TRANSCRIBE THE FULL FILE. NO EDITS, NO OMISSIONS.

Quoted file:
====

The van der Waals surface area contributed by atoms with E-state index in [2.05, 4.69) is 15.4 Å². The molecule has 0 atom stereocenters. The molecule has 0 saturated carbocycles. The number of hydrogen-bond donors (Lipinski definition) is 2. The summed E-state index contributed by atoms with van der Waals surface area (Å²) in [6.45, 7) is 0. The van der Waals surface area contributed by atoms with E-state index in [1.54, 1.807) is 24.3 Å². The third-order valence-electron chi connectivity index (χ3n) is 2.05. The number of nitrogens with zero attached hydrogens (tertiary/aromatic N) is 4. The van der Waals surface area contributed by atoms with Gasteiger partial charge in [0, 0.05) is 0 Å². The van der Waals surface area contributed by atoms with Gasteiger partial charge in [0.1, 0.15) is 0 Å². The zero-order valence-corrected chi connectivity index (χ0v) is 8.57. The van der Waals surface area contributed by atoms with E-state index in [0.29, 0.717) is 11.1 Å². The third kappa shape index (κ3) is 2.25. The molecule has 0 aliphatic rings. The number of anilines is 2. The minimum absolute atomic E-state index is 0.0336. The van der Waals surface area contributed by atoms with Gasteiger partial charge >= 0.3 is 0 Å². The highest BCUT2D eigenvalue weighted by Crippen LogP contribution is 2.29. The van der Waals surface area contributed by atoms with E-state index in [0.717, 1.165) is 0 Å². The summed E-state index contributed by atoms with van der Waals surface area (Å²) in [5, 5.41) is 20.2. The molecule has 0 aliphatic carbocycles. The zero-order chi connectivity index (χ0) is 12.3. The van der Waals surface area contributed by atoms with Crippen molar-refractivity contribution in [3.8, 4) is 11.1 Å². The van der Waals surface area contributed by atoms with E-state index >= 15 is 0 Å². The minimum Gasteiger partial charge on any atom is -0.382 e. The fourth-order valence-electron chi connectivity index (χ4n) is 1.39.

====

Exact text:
The van der Waals surface area contributed by atoms with E-state index in [2.05, 4.69) is 15.4 Å². The molecule has 0 atom stereocenters. The molecule has 0 saturated carbocycles. The number of hydrogen-bond donors (Lipinski definition) is 2. The summed E-state index contributed by atoms with van der Waals surface area (Å²) in [6.45, 7) is 0. The van der Waals surface area contributed by atoms with E-state index in [1.54, 1.807) is 24.3 Å². The third-order valence-electron chi connectivity index (χ3n) is 2.05. The number of nitrogens with zero attached hydrogens (tertiary/aromatic N) is 4. The van der Waals surface area contributed by atoms with Gasteiger partial charge in [0, 0.05) is 0 Å². The van der Waals surface area contributed by atoms with Gasteiger partial charge in [0.1, 0.15) is 0 Å². The zero-order valence-corrected chi connectivity index (χ0v) is 8.57. The van der Waals surface area contributed by atoms with E-state index in [0.29, 0.717) is 11.1 Å². The third kappa shape index (κ3) is 2.25. The molecule has 0 aliphatic rings. The number of anilines is 2. The minimum absolute atomic E-state index is 0.0336. The van der Waals surface area contributed by atoms with Gasteiger partial charge >= 0.3 is 0 Å². The highest BCUT2D eigenvalue weighted by Crippen LogP contribution is 2.29. The van der Waals surface area contributed by atoms with E-state index in [0.717, 1.165) is 0 Å². The summed E-state index contributed by atoms with van der Waals surface area (Å²) in [5, 5.41) is 20.2. The molecule has 0 aliphatic carbocycles. The zero-order chi connectivity index (χ0) is 12.3. The van der Waals surface area contributed by atoms with Crippen molar-refractivity contribution in [3.8, 4) is 11.1 Å². The van der Waals surface area contributed by atoms with E-state index >= 15 is 0 Å². The minimum Gasteiger partial charge on any atom is -0.382 e. The fourth-order valence-electron chi connectivity index (χ4n) is 1.39.